Transcriptomics

Dataset Information

3

Transcriptomic and proteomic analyses of seasonal photoperiodism in the pea aphid


ABSTRACT: Aphid adaptation to harsh winter conditions is illustrated by an alternation of their reproductive mode. Aphids detect photoperiod shortening by sensing the length of the night and switch from viviparous parthenogenesis in spring and summer, to oviparous sexual reproduction in autumn. The photoperiodic signal is transduced from the head to the reproductive tract to change the fate of the future oocytes from mitotic diploid embryogenesis to haploid formation of gametes. Because of viviparous parthenogenesis, the whole process takes place in three consecutive generations. To understand the molecular basis of the switch in the reproductive mode, a transcriptomic approach was used to detect significantly regulated transcripts in the heads of the pea aphid Acyrthosiphon pisum. The transcriptomic profiles of the heads of the first generation were slightly affected by photoperiod shortening. This suggests that trans-generation signaling does not occur between the grand-mothers and the viviparous embryos they contain. By analogy, many of the genes regulated in the heads of the second generation are implicated in visual functions, photoreception and cuticle structure. The modification of the cuticle could decrease the storage of N-β-alanyldopamine and provoke an increase in free dopamine concentration. Based in results in Drosophila, modification of the insulin pathway could cause a decrease of juvenile hormones in short-day reared aphids. Biological material for microarray experiments was prepared under two dayly photoperiodic regimes both at constant temperature of 18°C: i) “Short Night” (SN) at 16h of light and ii) “Long Night” (LN) at 12h of light to induce the production of sexual morphs. To initiate the experiment, two groups of 105 L3 larvae were placed either under SN or LN condition. This corresponds to generation G0. At the middle of the photophase, 25 individual were frozen when they had reached both the L4 and the wingless adult (WA) stages, in the two photoperiod conditions. The 55 remaining WA individuals (still divided in two groups) were left on 55 plants to lay their offspring: one larva of the 1st stage (L1) was kept per WA. This larva was selected among the 20 first born larvae. This is the generation G1. At the middle of the photophase, 25 individual were frozen when they had reached both the L2 and the L4 stages, in the two photoperiodic conditions. Thus, 25 individuals from 4 different stages (L4-G0, WA-G0, L2-G1 and L4-G1) were collected in the two photoperiod conditions with 3 biological replicates, forming the 24 samples used for microarray experiments. RNAs from heads of aphids from the two photoperiodic conditions were hybridized one against the other for each stage with a dye-swap.The experimental design is thus 24 arrays which corresponds to the described samples of that series.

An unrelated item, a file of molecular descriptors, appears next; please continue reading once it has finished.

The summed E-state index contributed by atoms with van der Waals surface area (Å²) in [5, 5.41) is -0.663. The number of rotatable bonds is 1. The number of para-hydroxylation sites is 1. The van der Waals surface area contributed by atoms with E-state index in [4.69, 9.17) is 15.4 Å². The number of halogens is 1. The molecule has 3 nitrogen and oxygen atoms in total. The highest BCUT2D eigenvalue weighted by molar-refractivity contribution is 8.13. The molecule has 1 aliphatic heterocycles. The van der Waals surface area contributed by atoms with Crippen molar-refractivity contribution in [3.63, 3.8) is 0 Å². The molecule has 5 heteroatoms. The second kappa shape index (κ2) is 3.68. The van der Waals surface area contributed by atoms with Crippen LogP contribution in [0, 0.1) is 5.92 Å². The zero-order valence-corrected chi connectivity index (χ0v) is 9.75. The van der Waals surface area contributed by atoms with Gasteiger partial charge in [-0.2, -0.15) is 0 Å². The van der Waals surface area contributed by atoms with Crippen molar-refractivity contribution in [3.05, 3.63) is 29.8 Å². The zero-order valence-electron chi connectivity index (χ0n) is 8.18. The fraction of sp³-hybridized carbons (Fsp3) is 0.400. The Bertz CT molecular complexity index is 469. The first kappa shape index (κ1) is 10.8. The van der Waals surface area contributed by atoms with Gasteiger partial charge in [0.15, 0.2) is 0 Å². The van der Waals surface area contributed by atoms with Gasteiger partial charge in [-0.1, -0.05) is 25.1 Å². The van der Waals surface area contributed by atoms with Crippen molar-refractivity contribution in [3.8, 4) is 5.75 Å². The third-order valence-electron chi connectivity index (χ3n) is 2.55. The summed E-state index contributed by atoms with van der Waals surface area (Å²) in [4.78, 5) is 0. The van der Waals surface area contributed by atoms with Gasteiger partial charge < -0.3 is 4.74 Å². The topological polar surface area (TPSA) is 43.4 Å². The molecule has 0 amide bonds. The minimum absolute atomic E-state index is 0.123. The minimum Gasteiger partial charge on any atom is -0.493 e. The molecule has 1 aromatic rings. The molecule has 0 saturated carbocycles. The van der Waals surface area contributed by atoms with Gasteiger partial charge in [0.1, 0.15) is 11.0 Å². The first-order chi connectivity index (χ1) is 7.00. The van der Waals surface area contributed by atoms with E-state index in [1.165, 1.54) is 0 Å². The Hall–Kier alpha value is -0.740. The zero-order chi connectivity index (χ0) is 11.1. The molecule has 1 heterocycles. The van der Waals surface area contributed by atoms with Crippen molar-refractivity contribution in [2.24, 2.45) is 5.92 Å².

ORGANISM(S): Acyrthosiphon pisum  

SUBMITTER: Jean-Christophe SIMON   Fabrice LEGEAI  Gaël LE TRIONNAIRE  Stéphanie JAUBERT  Eric HAUBRUGE  Denus TAGU  Joël BONHOMME  Sylvie TANGUY  Jean-Pierre GAUTHIER  Eric DE PAUW  Denis TAGU  Nathalie PRUNIER-LETERME  Frédéric FRANCIS 

PROVIDER: E-GEOD-15776 | ArrayExpress | 2010-06-19

SECONDARY ACCESSION(S): GSE15776PRJNA116845

REPOSITORIES: GEO, ArrayExpress

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Publications

Transcriptomic and proteomic analyses of seasonal photoperiodism in the pea aphid.

Le Trionnaire G G   Francis F F   Jaubert-Possamai S S   Bonhomme J J   De Pauw E E   Gauthier J-P JP   Haubruge E E   Legeai F F   Prunier-Leterme N N   Simon J-C JC   Tanguy S S   Tagu D D  

BMC genomics 20090929


BACKGROUND: Aphid adaptation to harsh winter conditions is illustrated by an alternation of their reproductive mode. Aphids detect photoperiod shortening by sensing the length of the night and switch from viviparous parthenogenesis in spring and summer, to oviparous sexual reproduction in autumn. The photoperiodic signal is transduced from the head to the reproductive tract to change the fate of the future oocytes from mitotic diploid embryogenesis to haploid formation of gametes. This process t  ...[more]

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